Maybe now would be a good time to do her mom's errand.
"Trent, I'm going to go to Fort Pelagiad to burn some incense."
Trent looked up from his strings. "Huh?"
"My mom thinks that if I burn incense to the god of law, it'll help her win a legal case. It's part of the great Imperial tradition of masking bribery as religious devotion."
"Oh." Trent went back to his lute.
"Uh, where's Jane?"
"She still seems pretty mad."
"Nothing you can do about it, Daria. Just let her have her space. She'll figure something out."
"Dammit, Trent!" came Jane's voice.
Daria looked to see her friend cutting through the crowd, the glum frustration replaced by hot anger. Trent put the instrument aside as if in resigned expectation.
"What's the matter?" he asked.
"You told me I could get a ferry to the Shrine of Humility here!" Jane clenched her fists.
"I'm pretty sure you can."
"No, you can't! There's no ferry!"
He scratched his head. "But there are tons of boats."
"Yeah, tons of fishing boats!"
"Huh. I guess I just assumed—"
Jane kept going. "And why the hell would people here have a ferry to a Dunmer shrine? How many Dunmer have you actually seen in Pelagiad besides us?"
Trent was silent for a moment. "I saw at least four, Janey."
"Well unless those four decided to run and operate a ferry all on their own, I'm out of luck."
Daria spoke up. "Can you get one of the fishing boats to take you?"
"I tried. No one wants to go that far out of their way. One of them seemed interested but changed his mind once he found out where I was going. Didn't want to ruin his relationship with the Nine Divines by ferrying some filthy pagan like me." Her voice broke for a moment, then she swallowed and hung her head in defeat.
Trent didn't bother doing anything more than look uneasy. Daria thought back to Trent's cavalier attitude toward packing. She'd viewed it as confidence but seeing him at that moment showed it as something else. He didn't know what the hell he was doing, and Jane had suffered that for years. This was another disappointment in a life full of them.
"Jane, you said one of the fishing boat captains was willing to travel?" Daria asked.
"Not if it's to help someone from the wrong religion."
"I'm part of his religion, at least nominally." Daria patted the incense pouch in her coat. "And I think I might know how to convince him."
The docks of Pelagiad lay some distance away from the town proper. Small wooden boats, a few with sails but most without, bobbed amidst the segmented marshmerrow stalks growing thick and wild along the sandy shores.
"Which boat is it?" Daria asked.
"The little boat with the oversized sail," Jane said, pointing to a small vessel that looked like it might be carried aloft by a strong wind. "Boatman's name is Severius."
"Let's see if I can convince Severius to let us on that littoral mishap waiting to happen."
"Wait a minute. Why are you helping me, Daria? Is this some ploy to get back in my good graces?"
Daria almost said yes. It'd be easy to brush the whole thing off as a joke. But she didn't think Jane was in the mood for a joke.
"That's part of it. But to be honest, I did some thinking and honestly, I'm kind of impressed. Most of the religion I've seen is about doing a god a favor in hopes of getting a favor back, like what my mom expected me to do with this incense. Seeing you go so far out of your way just to say thanks to your god is kind of new to me. I won't pretend to believe that the Tribunal is for real. But I do think that what you're doing is for real. And it's not often I see that."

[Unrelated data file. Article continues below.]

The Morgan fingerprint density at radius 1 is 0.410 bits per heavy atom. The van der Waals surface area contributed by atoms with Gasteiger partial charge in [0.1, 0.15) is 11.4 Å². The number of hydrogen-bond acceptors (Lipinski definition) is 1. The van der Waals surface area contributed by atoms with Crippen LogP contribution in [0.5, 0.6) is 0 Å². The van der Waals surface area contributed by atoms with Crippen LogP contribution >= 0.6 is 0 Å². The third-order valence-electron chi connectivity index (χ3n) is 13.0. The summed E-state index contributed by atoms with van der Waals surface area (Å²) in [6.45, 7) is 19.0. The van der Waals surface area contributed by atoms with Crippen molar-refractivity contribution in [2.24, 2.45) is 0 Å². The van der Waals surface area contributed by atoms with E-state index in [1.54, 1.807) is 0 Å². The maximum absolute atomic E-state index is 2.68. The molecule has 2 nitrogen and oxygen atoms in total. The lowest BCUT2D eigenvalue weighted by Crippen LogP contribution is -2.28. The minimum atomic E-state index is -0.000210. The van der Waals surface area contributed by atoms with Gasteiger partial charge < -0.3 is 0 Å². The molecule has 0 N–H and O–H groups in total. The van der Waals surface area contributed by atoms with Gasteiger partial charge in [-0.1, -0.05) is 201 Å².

Jane took a moment to process the information. "Okay, veiled apology accepted."
"Thanks. I shouldn't have been so dismissive of you," Daria said.
"Yeah, you shouldn't have. But at least you're making up for it."
"Save your praise for if I actually talk the boatman into this. If Quinn were here she'd have him around her finger in a minute but I lack her charm, a fact that I've amply demonstrated several times on this journey."
"Charm's overrated. It gets creepy after a while, anyway."
"Then there's something we can agree on."
Severius was a wiry Imperial with steel-gray hair. He stood up from his deck as Daria and Jane approached, his gnarled face scrunching up in disapproval.
"I already told you I want no part of your pagan rituals!" he yelled.
"No one's asking you to participate in any pagan rituals," Daria said.
Severius looked her up and down for a moment, his expression distrustful. "You're an Imperial. What do you have to do with this?"
Daria took a deep breath and tried to imagine what Quinn would do. Comment on how nice the boat was? Say something cute about fisherman fashion? This was going to be harder than she thought.
"You object to taking my friend because you fear it would upset the Nine Divines, correct?" Daria asked.
"Aye. I won't help a false faith."
"Yet the Nine Divines and the Empire permit religious freedom."
He crossed his arms and somehow looked even flintier than before. "I don't know anything about that. But I know my gods are mine and that her gods aren't." He jabbed an index finger at Jane.
Daria re-calculated her approach. "Well, you and I both honor the Nine Divines. What if I gave you something you could give to them as an offering?"
Daria took the incense pouch out of her pack and opened it. She held it close, making sure he'd get a good whiff of the stuff. "This is incense from the holy gardens of the Imperial City. I was going to burn it on the altar to ensure that my business ventures stay successful. But I promised to help my friend. I propose that you take us to the Shrine of Humility. In return, I'll give you this incense so you can offer it to the Divine of your choosing and for whatever boon you need."
Severius mulled it over, his grimy fingers stroking his chin. "Hmm, from the Imperial City, you say?"